You can also promote your app via Weibo, Douyin, and Baidu Ads accounts. But keep in mind that nice-looking banners and slogans probably aren’t going to cut it. Chinese people don’t care much for ads and prefer to carefully research a product before paying for it. If you want to earn their trust, you’ll have to post information about your app and facilitate feedback from your audience.

The Great Firewall of China

But these challenges are just the tip of the iceberg. The main problem faced by Western developers is the Great Firewall of China. About twenty years ago, this state-run project isolated China’s internet space from the rest of the world, creating a unique ecosystem. From a cyber-politics perspective, China became one of the most closed-off countries in the world.

The Chinese Mobile App Market

And the government’s demands on foreign companies have only become harsher since then. For example, they often ask developers to remove interface and design elements that could lead to addictive behavior. Having celebrities in an ad could get it blocked. Like it or not, if you want to break into the Chinese market, you’re going to have to adhere to all the country’s legal requirements. But the surprises don’t end there.

You’ll have to get lots of licenses and permits, as well as intellectual property rights for your app. Partnering with mobile stores, attracting traffic, and running ad campaigns will also require a number of documents, some of which are simply not available to foreign companies — they’re only for Chinese citizens. So what are you supposed to do?

You could create your own corporation in China, but this will require you to rent an office and hire staff. You could also sign a contract with local developers to promote your app in exchange for a percentage of the profits. Another option is to enlist the support of a partner (not for free, of course) to lead you through all the red tape, including all the countless evaluation stages, meetings, and negotiations.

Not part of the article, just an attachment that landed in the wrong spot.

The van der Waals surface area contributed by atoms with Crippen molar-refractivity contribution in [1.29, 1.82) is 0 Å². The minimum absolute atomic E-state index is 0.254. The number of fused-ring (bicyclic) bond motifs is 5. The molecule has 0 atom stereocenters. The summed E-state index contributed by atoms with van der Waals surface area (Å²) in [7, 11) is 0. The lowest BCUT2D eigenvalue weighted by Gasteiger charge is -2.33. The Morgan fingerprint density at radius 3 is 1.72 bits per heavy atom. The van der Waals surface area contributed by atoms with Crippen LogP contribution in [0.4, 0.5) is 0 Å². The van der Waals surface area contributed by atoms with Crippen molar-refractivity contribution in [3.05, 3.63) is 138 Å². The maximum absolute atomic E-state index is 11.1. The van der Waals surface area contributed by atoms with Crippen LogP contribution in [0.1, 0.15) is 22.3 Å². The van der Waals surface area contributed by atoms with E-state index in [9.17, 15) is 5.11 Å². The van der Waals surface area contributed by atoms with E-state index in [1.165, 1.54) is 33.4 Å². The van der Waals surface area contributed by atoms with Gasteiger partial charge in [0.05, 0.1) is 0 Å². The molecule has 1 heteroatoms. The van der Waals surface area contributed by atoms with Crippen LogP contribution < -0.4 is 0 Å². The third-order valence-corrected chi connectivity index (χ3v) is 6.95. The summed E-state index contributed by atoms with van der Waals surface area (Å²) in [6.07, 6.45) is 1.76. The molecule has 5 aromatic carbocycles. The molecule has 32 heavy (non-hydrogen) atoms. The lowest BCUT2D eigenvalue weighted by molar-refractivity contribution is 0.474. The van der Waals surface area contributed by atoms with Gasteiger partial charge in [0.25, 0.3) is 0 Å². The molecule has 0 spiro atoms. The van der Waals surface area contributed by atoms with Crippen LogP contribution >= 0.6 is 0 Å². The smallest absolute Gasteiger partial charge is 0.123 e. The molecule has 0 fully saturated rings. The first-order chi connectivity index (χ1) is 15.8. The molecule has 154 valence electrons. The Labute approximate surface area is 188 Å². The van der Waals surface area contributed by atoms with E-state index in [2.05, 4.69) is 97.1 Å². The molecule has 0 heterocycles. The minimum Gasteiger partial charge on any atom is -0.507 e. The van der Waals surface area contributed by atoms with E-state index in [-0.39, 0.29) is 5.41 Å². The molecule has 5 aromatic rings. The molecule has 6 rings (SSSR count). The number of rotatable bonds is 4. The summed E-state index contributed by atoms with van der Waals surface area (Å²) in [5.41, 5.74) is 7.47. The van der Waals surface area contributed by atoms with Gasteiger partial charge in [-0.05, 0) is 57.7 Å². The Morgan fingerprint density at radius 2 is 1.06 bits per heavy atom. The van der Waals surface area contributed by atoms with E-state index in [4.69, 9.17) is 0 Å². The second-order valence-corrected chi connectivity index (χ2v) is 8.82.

Adapting Apps for Chinese Culture

But your adventure won’t end there. A simple translation into Chinese won’t be enough. You’ll have to adapt your app’s design, graphics, interface, etc. for the Chinese market.

These changes will probably extend to the name of your company as well. The Chinese government does everything in its power to preserve the purity of the Chinese language, so even famous brands have had to change their names for the Chinese market, typically choosing something that either sounds similar or has a similar meaning in Chinese. But you’ll definitely want to recruit Chinese natives for these linguistic experiments — a single inaccuracy could cost you your reputation.

You’ll also have to work on your app’s presentation. It’ll need to be even more vibrant, colorful, and flashy than it already is. Adapt screens for translation beforehand — Chinese text is much more compact than languages that use an alphabet.

And keep in mind that Chinese culture is steeped in mysticism and symbolism. Their holidays are based on an ancient lunar calendar. They treat numerology with great reverence, with certain numbers being lucky, others — unlucky. Familiarity with these and other cultural peculiarities could help you avoid stumbling blocks — and it’ll be useful for marketing purposes too.

There are countless nuances you’ll need to consider. You can learn more about them (and a whole lot more) in our articles:

The road to China is a hard one, and it’s bound by roadblocks at every turn. But Logrus IT’s team can help you localize your app and get it ready for the Chinese market.

Plus, you always have another crucial resource: other developers’ experience. Analyze your competitors’ strengths, plan your strategy several moves in advance, be patient, and one day the Great Wall of China will become a symbol of your personal victory.

Similar materials:

How Do You Localize an Online Store?

Localizing Marketing Materials for China

How to Localize a Mobile App

What You Need to Know about Website Localization

What is Gamification in Education?

What is e-learning?